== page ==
An Arab fortress stands on a hill, looking down upon fields of olive groves, while the small town of Moclín spreads on its steep slopes. We are about to discover one of the best-kept secrets of Granada, only 30 kilometres away from its capital. Despite being one of the most beautiful corners of Granada, not that many people know about its existence. Besides, there is an apparent contrast between its sparse population and the valuable historical and cultural heritage it hosts.
Moclín is considered to be the last border of the Nasrid Kingdom of Granada. Hence, it was a strategic point that played a key role in the battles between Arabs and Christians. Considering how influential it was during the Middle Ages, it is surprisingly not a popular tourist attraction of Andalusia these days.
The fact that Moclín used to be called the “shield of Granada” highlights its importance as a border area back then. Its current name comes from the Arab Hisn al-Muklin, and according to some sources, it means “fortress of the pupils”. That is, doubtlessly, a suitable name for a place overlooking the border, where they built an imposing fortress to protect it from outer attacks. When the nearby Loja fell under the hands of the enemy, the Catholic Monarchs conquered Moclín too. This all happened around 1486.
Currently, Moclín is classified as a población and a municipality. In other words, it is a población with little more than 200 inhabitants that belongs to a municipality with 6 more towns. They all make 3600 inhabitants in total. It seems like they wanted to keep everything that happened in this area a secret.
We already stated that there are slopes in Moclín. Slopes, narrow streets and whitewashed houses that are dotted by colourful flowers and plants scattered throughout the town. However, when someone asks what to see in Moclín, there first answer is clear: the castle.
The castle of Moclín dates back to the middle of the 13th century, and it stands on top of the town, about 1100 metres above sea level. This Nasrid fortress belongs to the fortified town, and one can still visit the walls surrounding Moclín. Standing at the highest point, the castle has walls too, as well as a keep, just like most medieval castles. The fortress or alcazaba is surrounded by 13 masonry towers reinforced with ashlars.
The interior state of the castle might not be excellent, but it is still worth visiting. Its defensive disposition, which applies to other nearby monuments too, is really impressive. In fact, one can also see that in the towers of other towns of the municipality, such as the Torre Atalaya de la Porqueriza in Tózar, the Torre Atalaya de Mingoandrés, the watchtower of La Mesa or Torre de la Gallina, all these in Puerto Lope.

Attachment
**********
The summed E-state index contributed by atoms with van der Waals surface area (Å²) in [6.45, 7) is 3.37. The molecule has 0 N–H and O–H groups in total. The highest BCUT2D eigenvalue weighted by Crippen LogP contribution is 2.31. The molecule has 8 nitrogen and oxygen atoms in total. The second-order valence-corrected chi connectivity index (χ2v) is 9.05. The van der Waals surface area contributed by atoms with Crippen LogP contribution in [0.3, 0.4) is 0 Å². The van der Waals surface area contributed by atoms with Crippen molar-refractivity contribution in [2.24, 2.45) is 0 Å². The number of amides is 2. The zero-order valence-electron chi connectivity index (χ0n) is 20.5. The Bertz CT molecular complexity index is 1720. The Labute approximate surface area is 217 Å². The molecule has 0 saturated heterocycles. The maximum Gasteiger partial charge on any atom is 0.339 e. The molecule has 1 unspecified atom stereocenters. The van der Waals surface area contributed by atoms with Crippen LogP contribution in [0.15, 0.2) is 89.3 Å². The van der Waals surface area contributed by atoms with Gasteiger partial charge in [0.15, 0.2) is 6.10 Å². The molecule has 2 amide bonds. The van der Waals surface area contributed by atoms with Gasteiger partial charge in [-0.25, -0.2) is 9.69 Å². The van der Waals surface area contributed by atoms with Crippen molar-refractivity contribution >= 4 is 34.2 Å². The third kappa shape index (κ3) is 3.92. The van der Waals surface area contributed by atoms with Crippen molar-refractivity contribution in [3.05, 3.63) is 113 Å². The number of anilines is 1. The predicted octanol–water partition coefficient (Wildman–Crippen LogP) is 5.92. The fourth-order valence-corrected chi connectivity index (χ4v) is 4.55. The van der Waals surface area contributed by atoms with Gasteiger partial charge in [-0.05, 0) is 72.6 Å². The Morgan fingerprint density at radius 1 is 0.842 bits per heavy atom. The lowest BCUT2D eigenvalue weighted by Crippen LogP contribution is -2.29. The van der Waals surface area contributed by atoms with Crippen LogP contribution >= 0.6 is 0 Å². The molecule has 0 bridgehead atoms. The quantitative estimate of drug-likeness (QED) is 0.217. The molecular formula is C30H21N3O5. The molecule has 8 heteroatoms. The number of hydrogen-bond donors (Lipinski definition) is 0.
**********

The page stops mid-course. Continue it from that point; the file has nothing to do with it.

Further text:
However, there are other interesting things to do in Moclín besides visiting its castle. We are still in Granada, and this province is always full of surprises. While we stroll down its streets, we can make a halt at the Centro de Interpretación Comarcal, a museum on the history of the area that will also make suggestions regarding other places to visit near Moclín. This place has been inhabited since the prehistoric period, but most of the collection of the interpretation centre is focused on the Caliphate of Córdoba. For instance, there are replicas of Nasrid ceramics one can take home as a unique historical souvenir.
This cultural walk will take us to the anthropology museum, another gem built on top of an old hermitage, which keeps from prehistoric arrowheads to the first mobile phones. Apart from the usual ethnographic items, this museum also has a collection on the history of cinema. Indeed, it holds 62 films recorded between 1905 and 1910.
It might come as a surprise, but one of the most interesting things to visit in Moclín is its bread granary. The Reconquista of the Catholic Monarchs had its consequences in the area, as it became one of those places that had to supply the city of Granada with cereal. This is why this granary or warehouse came to be in the mid-15th century. It was one of the first to be built, and it can be found outside the walls of the castle, right where the market used to be in the Middle Ages.
There is one remarkable treasure left: the parish church of La Encarnación, also known as the church of Cristo del Paño. It was built over an old mosque, and it keeps the painting of Cristo del Paño, which they take out every year for the romería of the 5 October. However, it does not matter if we visit the place any other time. The most important tradition here is to bring a cloth (a “paño”, hence the name of the church) and touch the painting with it to ask for favours, wishes, or even miracles.